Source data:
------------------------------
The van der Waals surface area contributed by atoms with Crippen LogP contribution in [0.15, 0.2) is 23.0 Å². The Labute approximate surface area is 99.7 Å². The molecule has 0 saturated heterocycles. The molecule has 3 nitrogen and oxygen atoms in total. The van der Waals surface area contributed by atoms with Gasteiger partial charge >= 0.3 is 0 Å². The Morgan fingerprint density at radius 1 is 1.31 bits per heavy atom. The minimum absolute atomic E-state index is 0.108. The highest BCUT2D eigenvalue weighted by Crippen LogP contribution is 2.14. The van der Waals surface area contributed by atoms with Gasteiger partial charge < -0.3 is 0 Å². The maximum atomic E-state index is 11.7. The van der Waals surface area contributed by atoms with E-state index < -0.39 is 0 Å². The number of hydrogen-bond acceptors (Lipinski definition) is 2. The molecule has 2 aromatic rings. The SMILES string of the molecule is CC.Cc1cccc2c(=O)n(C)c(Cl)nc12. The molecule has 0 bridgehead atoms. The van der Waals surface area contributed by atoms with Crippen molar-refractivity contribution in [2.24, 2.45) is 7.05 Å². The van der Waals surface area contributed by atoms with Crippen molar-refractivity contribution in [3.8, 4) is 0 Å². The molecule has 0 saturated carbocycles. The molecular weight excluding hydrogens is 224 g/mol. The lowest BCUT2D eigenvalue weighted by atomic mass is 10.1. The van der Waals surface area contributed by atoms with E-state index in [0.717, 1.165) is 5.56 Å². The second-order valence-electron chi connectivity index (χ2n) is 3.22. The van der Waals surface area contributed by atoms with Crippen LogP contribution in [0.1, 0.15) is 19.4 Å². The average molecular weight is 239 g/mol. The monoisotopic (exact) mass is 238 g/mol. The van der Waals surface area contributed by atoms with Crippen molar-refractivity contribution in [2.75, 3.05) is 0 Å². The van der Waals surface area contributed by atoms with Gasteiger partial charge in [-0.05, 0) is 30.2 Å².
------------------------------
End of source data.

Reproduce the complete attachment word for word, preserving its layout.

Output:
The van der Waals surface area contributed by atoms with Crippen LogP contribution in [0.15, 0.2) is 23.0 Å². The Labute approximate surface area is 99.7 Å². The molecule has 0 saturated heterocycles. The molecule has 3 nitrogen and oxygen atoms in total. The van der Waals surface area contributed by atoms with Gasteiger partial charge >= 0.3 is 0 Å². The Morgan fingerprint density at radius 1 is 1.31 bits per heavy atom. The minimum absolute atomic E-state index is 0.108. The highest BCUT2D eigenvalue weighted by Crippen LogP contribution is 2.14. The van der Waals surface area contributed by atoms with Gasteiger partial charge < -0.3 is 0 Å². The maximum atomic E-state index is 11.7. The van der Waals surface area contributed by atoms with E-state index < -0.39 is 0 Å². The number of hydrogen-bond acceptors (Lipinski definition) is 2. The molecule has 2 aromatic rings. The SMILES string of the molecule is CC.Cc1cccc2c(=O)n(C)c(Cl)nc12. The molecule has 0 bridgehead atoms. The van der Waals surface area contributed by atoms with Crippen molar-refractivity contribution in [2.24, 2.45) is 7.05 Å². The van der Waals surface area contributed by atoms with Crippen molar-refractivity contribution in [3.8, 4) is 0 Å². The molecule has 0 saturated carbocycles. The molecular weight excluding hydrogens is 224 g/mol. The lowest BCUT2D eigenvalue weighted by atomic mass is 10.1. The van der Waals surface area contributed by atoms with E-state index in [0.717, 1.165) is 5.56 Å². The second-order valence-electron chi connectivity index (χ2n) is 3.22. The van der Waals surface area contributed by atoms with Crippen LogP contribution in [0.1, 0.15) is 19.4 Å². The average molecular weight is 239 g/mol. The monoisotopic (exact) mass is 238 g/mol. The van der Waals surface area contributed by atoms with Crippen molar-refractivity contribution in [2.75, 3.05) is 0 Å². The van der Waals surface area contributed by atoms with Gasteiger partial charge in [-0.05, 0) is 30.2 Å².